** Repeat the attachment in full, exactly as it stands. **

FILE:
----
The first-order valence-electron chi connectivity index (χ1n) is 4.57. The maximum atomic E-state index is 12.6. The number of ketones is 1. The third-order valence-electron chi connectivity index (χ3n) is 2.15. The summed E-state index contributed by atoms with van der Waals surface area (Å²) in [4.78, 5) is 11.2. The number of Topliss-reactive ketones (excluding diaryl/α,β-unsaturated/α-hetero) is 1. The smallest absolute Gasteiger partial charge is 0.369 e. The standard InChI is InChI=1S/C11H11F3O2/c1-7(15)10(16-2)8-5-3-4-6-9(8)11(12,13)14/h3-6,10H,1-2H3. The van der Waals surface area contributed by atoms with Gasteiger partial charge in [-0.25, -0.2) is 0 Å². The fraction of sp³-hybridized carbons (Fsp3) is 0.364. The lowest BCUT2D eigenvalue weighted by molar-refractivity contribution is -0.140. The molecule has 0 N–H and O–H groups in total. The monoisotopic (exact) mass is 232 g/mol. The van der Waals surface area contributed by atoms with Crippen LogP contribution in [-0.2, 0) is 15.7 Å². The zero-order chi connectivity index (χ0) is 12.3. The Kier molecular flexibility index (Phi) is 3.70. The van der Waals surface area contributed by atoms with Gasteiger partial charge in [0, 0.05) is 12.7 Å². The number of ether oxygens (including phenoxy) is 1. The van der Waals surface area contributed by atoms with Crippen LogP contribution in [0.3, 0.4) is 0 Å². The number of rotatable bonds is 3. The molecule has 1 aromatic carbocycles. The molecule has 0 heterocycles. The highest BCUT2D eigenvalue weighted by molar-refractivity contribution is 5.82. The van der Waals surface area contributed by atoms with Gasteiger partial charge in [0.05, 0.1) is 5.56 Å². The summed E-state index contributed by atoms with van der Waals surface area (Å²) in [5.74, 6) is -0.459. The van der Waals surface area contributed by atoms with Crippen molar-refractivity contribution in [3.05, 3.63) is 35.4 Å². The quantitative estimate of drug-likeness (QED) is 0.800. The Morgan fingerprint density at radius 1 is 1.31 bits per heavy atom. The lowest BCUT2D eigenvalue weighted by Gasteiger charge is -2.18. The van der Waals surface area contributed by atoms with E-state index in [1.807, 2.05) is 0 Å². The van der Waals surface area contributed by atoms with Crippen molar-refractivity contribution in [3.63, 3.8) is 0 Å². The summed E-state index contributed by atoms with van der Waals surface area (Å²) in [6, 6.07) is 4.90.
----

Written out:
The first-order valence-electron chi connectivity index (χ1n) is 4.57. The maximum atomic E-state index is 12.6. The number of ketones is 1. The third-order valence-electron chi connectivity index (χ3n) is 2.15. The summed E-state index contributed by atoms with van der Waals surface area (Å²) in [4.78, 5) is 11.2. The number of Topliss-reactive ketones (excluding diaryl/α,β-unsaturated/α-hetero) is 1. The smallest absolute Gasteiger partial charge is 0.369 e. The standard InChI is InChI=1S/C11H11F3O2/c1-7(15)10(16-2)8-5-3-4-6-9(8)11(12,13)14/h3-6,10H,1-2H3. The van der Waals surface area contributed by atoms with Gasteiger partial charge in [-0.25, -0.2) is 0 Å². The fraction of sp³-hybridized carbons (Fsp3) is 0.364. The lowest BCUT2D eigenvalue weighted by molar-refractivity contribution is -0.140. The molecule has 0 N–H and O–H groups in total. The monoisotopic (exact) mass is 232 g/mol. The van der Waals surface area contributed by atoms with Crippen LogP contribution in [-0.2, 0) is 15.7 Å². The zero-order chi connectivity index (χ0) is 12.3. The Kier molecular flexibility index (Phi) is 3.70. The van der Waals surface area contributed by atoms with Gasteiger partial charge in [0, 0.05) is 12.7 Å². The number of ether oxygens (including phenoxy) is 1. The van der Waals surface area contributed by atoms with Crippen LogP contribution in [0.3, 0.4) is 0 Å². The number of rotatable bonds is 3. The molecule has 1 aromatic carbocycles. The molecule has 0 heterocycles. The highest BCUT2D eigenvalue weighted by molar-refractivity contribution is 5.82. The van der Waals surface area contributed by atoms with Gasteiger partial charge in [0.05, 0.1) is 5.56 Å². The summed E-state index contributed by atoms with van der Waals surface area (Å²) in [5.74, 6) is -0.459. The van der Waals surface area contributed by atoms with Crippen molar-refractivity contribution in [3.05, 3.63) is 35.4 Å². The quantitative estimate of drug-likeness (QED) is 0.800. The Morgan fingerprint density at radius 1 is 1.31 bits per heavy atom. The lowest BCUT2D eigenvalue weighted by Gasteiger charge is -2.18. The van der Waals surface area contributed by atoms with E-state index in [1.807, 2.05) is 0 Å². The van der Waals surface area contributed by atoms with Crippen molar-refractivity contribution in [3.63, 3.8) is 0 Å². The summed E-state index contributed by atoms with van der Waals surface area (Å²) in [6, 6.07) is 4.90.